starring Marc Senter, Shay Astar, Alex Frost, Ed Lauter
screenplay by Chris Sivertson, based on the novel by Jack Ketchum
directed by Chris Sivertson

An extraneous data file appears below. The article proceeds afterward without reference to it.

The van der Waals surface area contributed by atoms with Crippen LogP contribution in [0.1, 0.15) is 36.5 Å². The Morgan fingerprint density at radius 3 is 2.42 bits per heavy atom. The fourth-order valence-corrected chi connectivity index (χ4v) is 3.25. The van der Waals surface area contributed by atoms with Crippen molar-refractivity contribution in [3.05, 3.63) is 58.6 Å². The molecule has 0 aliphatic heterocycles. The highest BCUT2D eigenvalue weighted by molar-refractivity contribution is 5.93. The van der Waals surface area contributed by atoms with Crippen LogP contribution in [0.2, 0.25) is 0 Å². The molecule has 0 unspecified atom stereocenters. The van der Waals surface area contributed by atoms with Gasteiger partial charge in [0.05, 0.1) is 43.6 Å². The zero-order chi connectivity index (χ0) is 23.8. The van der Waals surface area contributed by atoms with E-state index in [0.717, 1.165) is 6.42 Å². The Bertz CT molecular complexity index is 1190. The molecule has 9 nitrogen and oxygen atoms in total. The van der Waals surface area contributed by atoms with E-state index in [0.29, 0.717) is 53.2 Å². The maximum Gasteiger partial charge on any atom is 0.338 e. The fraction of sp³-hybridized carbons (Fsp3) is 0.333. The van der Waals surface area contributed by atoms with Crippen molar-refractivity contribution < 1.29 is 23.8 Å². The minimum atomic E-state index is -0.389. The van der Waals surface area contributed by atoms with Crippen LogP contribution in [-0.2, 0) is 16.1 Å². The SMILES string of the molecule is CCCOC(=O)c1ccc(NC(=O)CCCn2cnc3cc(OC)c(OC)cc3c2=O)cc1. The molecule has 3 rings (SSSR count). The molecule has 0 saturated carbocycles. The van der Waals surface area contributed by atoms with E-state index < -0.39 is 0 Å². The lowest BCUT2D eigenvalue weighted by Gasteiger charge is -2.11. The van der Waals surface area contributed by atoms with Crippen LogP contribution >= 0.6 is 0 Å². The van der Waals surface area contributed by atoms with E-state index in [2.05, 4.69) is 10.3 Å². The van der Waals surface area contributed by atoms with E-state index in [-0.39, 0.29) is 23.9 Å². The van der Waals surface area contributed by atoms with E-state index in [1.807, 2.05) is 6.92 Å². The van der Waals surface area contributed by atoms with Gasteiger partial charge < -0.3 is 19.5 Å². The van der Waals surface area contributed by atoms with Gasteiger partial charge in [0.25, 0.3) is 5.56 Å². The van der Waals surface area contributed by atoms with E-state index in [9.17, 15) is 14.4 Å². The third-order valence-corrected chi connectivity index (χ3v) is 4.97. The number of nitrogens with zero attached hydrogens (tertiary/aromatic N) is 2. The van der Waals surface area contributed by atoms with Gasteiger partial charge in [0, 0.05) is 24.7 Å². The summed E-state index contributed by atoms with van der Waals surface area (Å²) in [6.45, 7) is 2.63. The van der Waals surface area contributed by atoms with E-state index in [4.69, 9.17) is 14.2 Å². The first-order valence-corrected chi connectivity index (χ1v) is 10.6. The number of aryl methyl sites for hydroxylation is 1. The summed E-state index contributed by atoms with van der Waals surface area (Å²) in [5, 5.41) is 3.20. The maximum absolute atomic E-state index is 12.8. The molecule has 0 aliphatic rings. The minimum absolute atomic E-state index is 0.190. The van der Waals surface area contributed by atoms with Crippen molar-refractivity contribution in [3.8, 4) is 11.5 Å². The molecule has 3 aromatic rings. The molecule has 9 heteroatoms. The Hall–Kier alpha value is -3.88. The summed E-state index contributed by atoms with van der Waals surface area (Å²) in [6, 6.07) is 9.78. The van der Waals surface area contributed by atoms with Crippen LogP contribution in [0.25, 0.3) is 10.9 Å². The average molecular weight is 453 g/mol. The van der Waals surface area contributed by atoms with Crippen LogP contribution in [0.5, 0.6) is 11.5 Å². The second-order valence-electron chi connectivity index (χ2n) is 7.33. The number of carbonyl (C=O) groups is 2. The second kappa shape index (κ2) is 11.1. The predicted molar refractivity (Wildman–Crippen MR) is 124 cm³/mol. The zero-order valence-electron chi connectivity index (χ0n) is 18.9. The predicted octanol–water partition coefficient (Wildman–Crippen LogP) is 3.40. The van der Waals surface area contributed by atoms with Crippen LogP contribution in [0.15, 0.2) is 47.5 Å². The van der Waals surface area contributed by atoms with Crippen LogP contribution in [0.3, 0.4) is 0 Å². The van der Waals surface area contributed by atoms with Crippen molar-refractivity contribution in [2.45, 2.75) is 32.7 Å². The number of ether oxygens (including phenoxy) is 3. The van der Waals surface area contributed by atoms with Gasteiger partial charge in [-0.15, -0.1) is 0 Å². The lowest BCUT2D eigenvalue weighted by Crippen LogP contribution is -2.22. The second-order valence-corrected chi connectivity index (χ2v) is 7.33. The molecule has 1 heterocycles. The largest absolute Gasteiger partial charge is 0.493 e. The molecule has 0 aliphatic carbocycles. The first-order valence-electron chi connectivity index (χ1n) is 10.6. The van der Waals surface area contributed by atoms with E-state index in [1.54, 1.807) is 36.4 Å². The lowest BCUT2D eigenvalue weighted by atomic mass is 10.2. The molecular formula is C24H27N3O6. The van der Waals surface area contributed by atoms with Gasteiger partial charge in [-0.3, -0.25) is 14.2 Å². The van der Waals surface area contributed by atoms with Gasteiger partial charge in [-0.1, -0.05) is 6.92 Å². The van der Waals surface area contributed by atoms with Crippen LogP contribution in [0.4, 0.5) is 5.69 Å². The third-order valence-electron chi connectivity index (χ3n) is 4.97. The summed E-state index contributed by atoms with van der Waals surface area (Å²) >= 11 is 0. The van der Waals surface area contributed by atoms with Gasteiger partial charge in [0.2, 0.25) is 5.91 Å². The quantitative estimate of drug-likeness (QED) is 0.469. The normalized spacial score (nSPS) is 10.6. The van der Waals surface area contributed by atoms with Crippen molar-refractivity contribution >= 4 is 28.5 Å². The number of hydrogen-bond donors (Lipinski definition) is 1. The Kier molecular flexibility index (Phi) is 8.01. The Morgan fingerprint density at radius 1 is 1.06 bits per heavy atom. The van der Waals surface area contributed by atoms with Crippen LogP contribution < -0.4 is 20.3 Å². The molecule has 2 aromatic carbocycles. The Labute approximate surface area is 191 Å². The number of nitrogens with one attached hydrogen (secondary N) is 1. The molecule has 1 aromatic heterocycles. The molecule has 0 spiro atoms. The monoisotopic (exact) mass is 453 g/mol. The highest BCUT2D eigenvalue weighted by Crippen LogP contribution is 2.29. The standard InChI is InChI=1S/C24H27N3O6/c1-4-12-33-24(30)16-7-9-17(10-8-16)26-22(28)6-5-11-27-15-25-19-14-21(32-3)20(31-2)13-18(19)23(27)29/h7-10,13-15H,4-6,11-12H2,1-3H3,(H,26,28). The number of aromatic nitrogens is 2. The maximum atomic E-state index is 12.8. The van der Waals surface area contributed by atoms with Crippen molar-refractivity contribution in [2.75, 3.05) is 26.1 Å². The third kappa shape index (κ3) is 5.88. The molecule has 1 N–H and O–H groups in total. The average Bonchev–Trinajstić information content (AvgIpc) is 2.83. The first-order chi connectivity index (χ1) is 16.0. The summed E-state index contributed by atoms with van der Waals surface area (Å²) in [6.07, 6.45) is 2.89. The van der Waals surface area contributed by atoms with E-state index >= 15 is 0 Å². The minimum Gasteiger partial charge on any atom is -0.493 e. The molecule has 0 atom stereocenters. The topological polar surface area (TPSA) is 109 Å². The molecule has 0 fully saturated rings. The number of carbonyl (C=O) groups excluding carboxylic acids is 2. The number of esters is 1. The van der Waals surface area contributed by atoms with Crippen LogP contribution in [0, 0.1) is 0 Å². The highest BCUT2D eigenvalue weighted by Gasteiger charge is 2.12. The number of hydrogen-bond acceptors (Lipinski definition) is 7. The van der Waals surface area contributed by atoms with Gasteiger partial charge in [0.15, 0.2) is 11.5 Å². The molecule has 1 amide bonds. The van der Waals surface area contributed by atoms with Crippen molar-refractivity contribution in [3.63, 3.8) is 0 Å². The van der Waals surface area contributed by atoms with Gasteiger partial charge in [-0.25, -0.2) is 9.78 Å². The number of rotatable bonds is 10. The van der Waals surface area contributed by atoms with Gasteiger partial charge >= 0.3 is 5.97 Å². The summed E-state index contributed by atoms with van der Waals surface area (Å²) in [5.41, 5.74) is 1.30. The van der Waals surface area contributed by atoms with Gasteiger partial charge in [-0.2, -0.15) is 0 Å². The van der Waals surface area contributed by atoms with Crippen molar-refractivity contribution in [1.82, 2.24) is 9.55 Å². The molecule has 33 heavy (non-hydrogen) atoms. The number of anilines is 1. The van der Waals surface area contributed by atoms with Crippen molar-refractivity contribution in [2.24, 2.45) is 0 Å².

by Alex Jackson SPOILER WARNING IN EFFECT. The Lost is simultaneously polished and crude. For all intents and purposes, it's a direct-to-video release*, and it has a "direct-to-video" vibe to it. There's a broadness to the acting, to put it delicately. It's not that these are bad actors, exactly, it's just that their performances are superficial. I want to say that they lack the nuance of what you'd get in a theatrical feature, but I'm beginning to wonder if there is something about the very nature of the "theatrical film" that is more accommodating of excess. That perhaps the very size of a theatrically-released film can dwarf an over-actor and make the severity of his or her offense somewhat less significant, whereas if a film goes straight-to-DVD, it becomes more performance-oriented. It seems that it's really hard to find camp in a theatrical release and it's really hard to avoid it in dtv product. I don't know whether this is me the viewer projecting something from outside the film--I guess it must be, as I wouldn't imagine that most filmmakers actually intend their movies to bypass the big screen altogether. But wherever it comes from, it's there.